Borg, S. (2015). Professional development for English language teachers: Perspectives from higher education in Turkey. British Council.
Brog, S. (2005). Classroom research in ELT in Oman. Ministry of Education.
Burns, A. (1999). Collaborative action research for English language teachers. Cambridge University Press.
Burns, A. (2005). Action research: An evolving paradigm? Language Teaching, 38(2), 57–74.
Burns, A. (2009). Action research in second language teacher education. In A. Burns & J.C. Richards (Eds.), The Cambridge guide to second language teacher education (pp. 289-297). Cambridge University Press.
Burns, A. (2010). Doing action research in English language teaching. Routledge.
Charmaz, K., & Belgrave, L. (2012). Qualitative interviewing and grounded theory analysis. The SAGE handbook of interview research: The complexity of the craft, 2, 347-365.
Craft, A. (1996). Continuing professional development. Open University Press.
Crookes, G., & Chandler, P. M. (2001). Introducing action research into the education of postsecondary foreign language teachers. Foreign Language Annals, 34(2), 131-140.
Dewey, J. (1929). The source of science education. Liveright.
Dikilitas, K., & Griffiths, C. (2017). Developing language teacher autonomy through action research. Palgrave Macmillan.
Dikilitas, K., & Dayli, D. (2018). Teachers’ professional identity development through action research. ELT Journal, 72(4), 415-424.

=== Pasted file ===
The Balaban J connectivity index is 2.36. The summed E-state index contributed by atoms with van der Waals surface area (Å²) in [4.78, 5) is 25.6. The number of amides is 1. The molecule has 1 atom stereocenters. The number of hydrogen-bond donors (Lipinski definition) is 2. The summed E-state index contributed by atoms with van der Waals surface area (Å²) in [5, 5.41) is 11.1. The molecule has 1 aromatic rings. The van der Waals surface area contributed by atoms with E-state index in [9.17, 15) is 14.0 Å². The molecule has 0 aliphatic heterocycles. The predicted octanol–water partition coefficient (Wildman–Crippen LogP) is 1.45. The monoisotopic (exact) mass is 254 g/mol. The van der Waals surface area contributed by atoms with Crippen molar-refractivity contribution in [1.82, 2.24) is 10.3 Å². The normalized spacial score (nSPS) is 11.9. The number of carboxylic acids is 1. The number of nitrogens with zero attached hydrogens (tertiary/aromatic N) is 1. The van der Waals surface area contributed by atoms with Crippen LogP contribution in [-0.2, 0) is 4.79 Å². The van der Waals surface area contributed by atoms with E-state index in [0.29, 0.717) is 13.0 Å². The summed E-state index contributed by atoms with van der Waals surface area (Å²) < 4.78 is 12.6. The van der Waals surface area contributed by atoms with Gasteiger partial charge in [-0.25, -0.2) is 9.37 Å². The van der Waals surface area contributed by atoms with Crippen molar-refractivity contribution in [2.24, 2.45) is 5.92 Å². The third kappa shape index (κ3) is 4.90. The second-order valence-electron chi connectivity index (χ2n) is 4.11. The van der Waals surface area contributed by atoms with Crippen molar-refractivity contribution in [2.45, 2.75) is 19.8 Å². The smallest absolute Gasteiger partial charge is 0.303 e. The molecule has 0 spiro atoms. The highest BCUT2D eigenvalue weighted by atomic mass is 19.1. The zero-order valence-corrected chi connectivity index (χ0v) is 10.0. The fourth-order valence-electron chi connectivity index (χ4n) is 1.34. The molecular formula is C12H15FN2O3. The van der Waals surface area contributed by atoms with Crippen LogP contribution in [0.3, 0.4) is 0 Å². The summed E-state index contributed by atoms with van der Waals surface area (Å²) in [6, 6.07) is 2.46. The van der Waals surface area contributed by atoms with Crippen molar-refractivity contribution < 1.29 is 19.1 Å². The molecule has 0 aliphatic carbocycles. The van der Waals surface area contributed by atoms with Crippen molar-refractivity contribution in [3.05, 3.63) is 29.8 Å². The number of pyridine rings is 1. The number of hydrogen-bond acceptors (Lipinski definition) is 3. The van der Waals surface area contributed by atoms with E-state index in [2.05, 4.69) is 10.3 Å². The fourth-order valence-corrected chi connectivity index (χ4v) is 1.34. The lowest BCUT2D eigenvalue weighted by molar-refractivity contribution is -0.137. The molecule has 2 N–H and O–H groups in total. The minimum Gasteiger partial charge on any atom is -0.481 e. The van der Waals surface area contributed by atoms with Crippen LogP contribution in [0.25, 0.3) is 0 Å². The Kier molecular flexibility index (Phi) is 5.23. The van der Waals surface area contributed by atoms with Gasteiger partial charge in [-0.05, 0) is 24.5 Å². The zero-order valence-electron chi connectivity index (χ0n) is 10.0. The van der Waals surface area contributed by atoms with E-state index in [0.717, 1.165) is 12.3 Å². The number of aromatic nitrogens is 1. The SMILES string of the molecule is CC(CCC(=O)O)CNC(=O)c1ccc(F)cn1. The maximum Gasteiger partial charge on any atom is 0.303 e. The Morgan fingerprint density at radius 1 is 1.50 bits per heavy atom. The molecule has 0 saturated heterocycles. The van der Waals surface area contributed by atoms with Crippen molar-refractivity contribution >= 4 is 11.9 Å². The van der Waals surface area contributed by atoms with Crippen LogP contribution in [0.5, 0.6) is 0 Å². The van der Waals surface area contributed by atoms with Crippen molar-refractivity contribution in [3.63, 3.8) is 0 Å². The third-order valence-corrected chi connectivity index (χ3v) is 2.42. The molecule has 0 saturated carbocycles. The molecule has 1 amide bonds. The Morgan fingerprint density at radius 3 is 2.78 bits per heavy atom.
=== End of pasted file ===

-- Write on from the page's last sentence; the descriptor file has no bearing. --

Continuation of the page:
Haig, B. D. (1995). Grounded theory as scientific method. Philosophy of Education, 28(1), 1-11.
Herring, S. (2004). Computer-mediated discourse analysis: An approach to researching online behavior. In S. Barb, R., Kling, & J. Gray, (Eds.). Designing for virtual communities in the service of learning (pp. 338-378). Cambridge University Press.
Hong, C., & Lawrence, S. (2011). Action research in teacher education: Classroom inquiry, reflection, and data-driven decision making. Journal of Inquiry and Action in Education, 4(2), 2011.
Kabilan, M. K., & Rajab, B. M. (2010). The utilization of internet by Palestinian English language teachers focusing on uses, practices and barriers and overall contribution to professional development. IJEDICT, 6(3), 56-72.
Kemmis, S., & McTaggart, R. (1988). The action research planner. Deakin University Press.
King, P., & Kitchener, K. S. (1994). Developing reflective judgment. Jossey-Bass.
Jones, J. (2004). The many benefits of a research component in English language teacher education: A case study. Prospect: An Australian Journal of TESOL, 19(2), 25-38.
Lave, J., & Wenger, E. (1991). Situated learning: Legitimate peripheral participation. Cambridge university press.
Levin, B., & Rock, T. (2003).The effects of collaborative action research on preservice and experienced teacher partners in professional development schools. Journal of Teacher Education, 54, 135-149.